But through three different ownerships, Benji's Deli still going strong, offering an old-school vibe, friendly conversation and a mouth-watering reuben.
Founded in 1963 by Werner "Benji" Benjamin, the Shorewood deli was sold in the mid 1980s to a lawyer, a judge and an accountant – who opened a second Benji's Deli in Fox Point. Mike Price, a Benji's employee of 15 years, bought both delis in 2006 with his younger brother Chris. Benji, now 86, still comes in to visit every day.
Celebrating its 50th anniversary this month, Benji's has slightly strayed from its roots as a Jewish deli that once featured old-world favorites like kishka, knish and gefilte fish. The deli still features matzah balls, pickled tongue and lox plates, but some of the old dinner items have been phased out.
"Nobody really comes in to get a roast tongue dinner or liver and onions," said co-owner Mike Price. "We used to do a lamb, short rib and a lot of eastern European cuisine, but not anymore."
With 33 years at Benji's, waitress Sue Abendroth has watched the deli shift in design and demographics over the years. She said some of the Jewish customers now go to the Fox Point location, while the Shorewood location gets a more diverse crowd of college professors, students and young families.
"Back then it was kishka, kugel and gefilte fish," Abendroth recalled. "On the High Holidays, we would have orders for gefilte fish and potato pancakes strung up for days and days."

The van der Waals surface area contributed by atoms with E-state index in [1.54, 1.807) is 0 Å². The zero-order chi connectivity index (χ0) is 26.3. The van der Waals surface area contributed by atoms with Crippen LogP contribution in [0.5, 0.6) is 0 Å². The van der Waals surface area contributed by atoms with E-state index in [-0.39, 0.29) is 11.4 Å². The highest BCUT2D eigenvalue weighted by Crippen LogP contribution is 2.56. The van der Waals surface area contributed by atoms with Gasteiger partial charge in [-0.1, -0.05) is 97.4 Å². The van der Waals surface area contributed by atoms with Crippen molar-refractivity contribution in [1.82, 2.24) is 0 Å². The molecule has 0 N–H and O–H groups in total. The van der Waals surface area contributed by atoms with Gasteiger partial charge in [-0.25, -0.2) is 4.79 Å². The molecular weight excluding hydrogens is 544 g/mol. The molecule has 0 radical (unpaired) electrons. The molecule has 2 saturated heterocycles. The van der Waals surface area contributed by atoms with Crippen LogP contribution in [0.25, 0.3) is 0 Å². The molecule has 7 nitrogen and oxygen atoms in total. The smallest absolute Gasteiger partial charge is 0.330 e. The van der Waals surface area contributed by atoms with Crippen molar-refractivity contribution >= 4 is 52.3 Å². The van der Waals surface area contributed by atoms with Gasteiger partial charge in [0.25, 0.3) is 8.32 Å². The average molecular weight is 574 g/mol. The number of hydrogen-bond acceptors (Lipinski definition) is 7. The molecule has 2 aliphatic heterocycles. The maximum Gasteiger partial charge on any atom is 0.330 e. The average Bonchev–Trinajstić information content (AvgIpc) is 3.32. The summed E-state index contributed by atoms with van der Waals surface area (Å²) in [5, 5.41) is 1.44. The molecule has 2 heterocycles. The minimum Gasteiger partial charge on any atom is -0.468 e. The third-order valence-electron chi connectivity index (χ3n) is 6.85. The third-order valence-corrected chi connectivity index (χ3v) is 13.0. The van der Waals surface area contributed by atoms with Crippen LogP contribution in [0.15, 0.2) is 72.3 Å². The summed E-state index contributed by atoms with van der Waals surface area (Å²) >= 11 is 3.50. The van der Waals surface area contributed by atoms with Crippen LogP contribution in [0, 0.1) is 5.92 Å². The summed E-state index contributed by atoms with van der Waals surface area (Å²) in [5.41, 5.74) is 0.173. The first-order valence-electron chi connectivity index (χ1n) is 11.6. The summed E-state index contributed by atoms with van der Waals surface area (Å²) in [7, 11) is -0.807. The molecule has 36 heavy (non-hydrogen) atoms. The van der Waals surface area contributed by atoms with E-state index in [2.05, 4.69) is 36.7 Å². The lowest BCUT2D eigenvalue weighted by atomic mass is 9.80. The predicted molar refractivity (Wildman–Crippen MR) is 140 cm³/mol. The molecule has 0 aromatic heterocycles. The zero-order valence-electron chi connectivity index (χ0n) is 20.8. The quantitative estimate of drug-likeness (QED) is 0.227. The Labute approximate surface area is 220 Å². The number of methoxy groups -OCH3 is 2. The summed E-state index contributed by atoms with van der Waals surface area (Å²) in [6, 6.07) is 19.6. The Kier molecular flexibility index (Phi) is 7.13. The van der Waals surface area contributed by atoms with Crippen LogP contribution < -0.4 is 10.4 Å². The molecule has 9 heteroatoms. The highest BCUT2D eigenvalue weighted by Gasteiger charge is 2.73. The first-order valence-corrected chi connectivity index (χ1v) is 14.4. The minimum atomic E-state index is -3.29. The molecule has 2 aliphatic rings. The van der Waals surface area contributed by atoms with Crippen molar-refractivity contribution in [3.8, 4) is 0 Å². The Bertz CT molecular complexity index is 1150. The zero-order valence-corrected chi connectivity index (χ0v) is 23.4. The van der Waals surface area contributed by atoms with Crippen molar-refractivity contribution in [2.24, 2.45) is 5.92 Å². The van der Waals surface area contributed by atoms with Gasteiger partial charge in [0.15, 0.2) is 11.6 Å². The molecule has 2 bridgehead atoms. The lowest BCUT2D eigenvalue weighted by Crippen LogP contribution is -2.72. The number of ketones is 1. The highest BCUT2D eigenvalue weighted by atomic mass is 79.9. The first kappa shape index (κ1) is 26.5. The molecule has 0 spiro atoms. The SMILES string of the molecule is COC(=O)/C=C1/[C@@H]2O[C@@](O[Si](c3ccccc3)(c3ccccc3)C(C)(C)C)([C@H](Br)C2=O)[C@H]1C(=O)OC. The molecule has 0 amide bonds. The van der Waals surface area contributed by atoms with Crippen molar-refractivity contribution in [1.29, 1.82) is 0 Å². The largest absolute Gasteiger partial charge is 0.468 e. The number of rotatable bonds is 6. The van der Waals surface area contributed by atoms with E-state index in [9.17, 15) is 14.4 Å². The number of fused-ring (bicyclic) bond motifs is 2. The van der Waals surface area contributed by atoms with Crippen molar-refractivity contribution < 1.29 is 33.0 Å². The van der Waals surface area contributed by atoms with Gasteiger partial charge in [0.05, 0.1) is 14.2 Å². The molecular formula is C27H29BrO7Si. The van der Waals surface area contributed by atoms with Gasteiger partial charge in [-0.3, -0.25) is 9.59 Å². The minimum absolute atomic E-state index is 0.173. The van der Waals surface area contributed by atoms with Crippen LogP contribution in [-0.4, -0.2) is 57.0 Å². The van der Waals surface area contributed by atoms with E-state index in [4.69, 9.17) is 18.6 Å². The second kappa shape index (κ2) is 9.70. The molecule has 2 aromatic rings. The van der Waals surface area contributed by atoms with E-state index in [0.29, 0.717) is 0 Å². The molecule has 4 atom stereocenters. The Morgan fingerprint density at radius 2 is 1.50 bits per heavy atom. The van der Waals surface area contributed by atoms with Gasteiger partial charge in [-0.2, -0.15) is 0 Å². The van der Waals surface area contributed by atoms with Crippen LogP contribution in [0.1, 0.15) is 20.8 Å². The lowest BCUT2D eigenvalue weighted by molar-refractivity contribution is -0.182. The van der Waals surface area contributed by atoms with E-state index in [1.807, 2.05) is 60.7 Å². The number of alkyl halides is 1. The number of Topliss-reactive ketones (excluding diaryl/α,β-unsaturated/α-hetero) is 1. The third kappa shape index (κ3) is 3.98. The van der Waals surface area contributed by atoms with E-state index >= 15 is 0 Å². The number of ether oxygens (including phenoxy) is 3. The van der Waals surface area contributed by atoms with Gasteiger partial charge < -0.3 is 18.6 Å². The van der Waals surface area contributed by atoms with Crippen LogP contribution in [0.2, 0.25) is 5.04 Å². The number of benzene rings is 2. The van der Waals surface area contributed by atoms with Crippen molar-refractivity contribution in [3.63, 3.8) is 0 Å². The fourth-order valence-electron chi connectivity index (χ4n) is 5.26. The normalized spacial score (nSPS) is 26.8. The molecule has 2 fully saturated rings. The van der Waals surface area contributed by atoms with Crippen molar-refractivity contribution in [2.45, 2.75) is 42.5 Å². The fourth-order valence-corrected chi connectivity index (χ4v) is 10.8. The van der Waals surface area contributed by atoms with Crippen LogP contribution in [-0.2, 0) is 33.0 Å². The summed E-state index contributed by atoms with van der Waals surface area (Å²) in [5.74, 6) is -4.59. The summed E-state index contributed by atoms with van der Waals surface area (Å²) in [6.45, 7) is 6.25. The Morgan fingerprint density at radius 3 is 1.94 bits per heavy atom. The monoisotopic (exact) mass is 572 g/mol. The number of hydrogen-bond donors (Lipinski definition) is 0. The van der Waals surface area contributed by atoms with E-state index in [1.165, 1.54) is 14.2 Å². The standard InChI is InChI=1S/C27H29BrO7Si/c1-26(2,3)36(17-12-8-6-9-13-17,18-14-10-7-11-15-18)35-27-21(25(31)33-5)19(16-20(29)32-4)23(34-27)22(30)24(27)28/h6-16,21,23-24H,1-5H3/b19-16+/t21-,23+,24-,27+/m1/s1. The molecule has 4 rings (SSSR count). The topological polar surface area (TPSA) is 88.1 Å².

These days Benji's has a New York-style deli feel, and is best known for its reuben and corned beef sandwiches. The brisket melt and half-pound Hear-O Israel sandwich have also boomed in popularity since they were featured on the Travel Channel's Man vs. Food show two years ago.
One customer told Abendroth that he came to Benji's after seeing the Man vs. Food episode in Colombia. The other day she served a couple Hear-O of Israel sandwiches to Rhode Island motorcyclists.
"I've waited on people from coast to coast," she said. "It's exciting for new people to discover us and for our old friends to come back and see us. People that grew up in the area and moved away are so excited to come back and see we're still here."
They've also had a number of celebrities come in through the doors over the years, including Jackie Mason, Dan Marino and Barbara Billingsley.
Having served three different generations, Abendroth said Benji’s has a neighborhood vibe and a customer loyalty that is hard to come by in the competitive restaurant industry.
“It's like Cheers,” she said. “Sometimes this lunch counter will be full of people who all know each other’s names.”
After 22 years at the deli, Price said the deli has a vibe that is all its own.
"Sometimes when you come in here on a Saturday morning it's hard to hear yourself," he said. "I like that, because that's how people meet each other. People come here and see other people they know. It's a communal thing."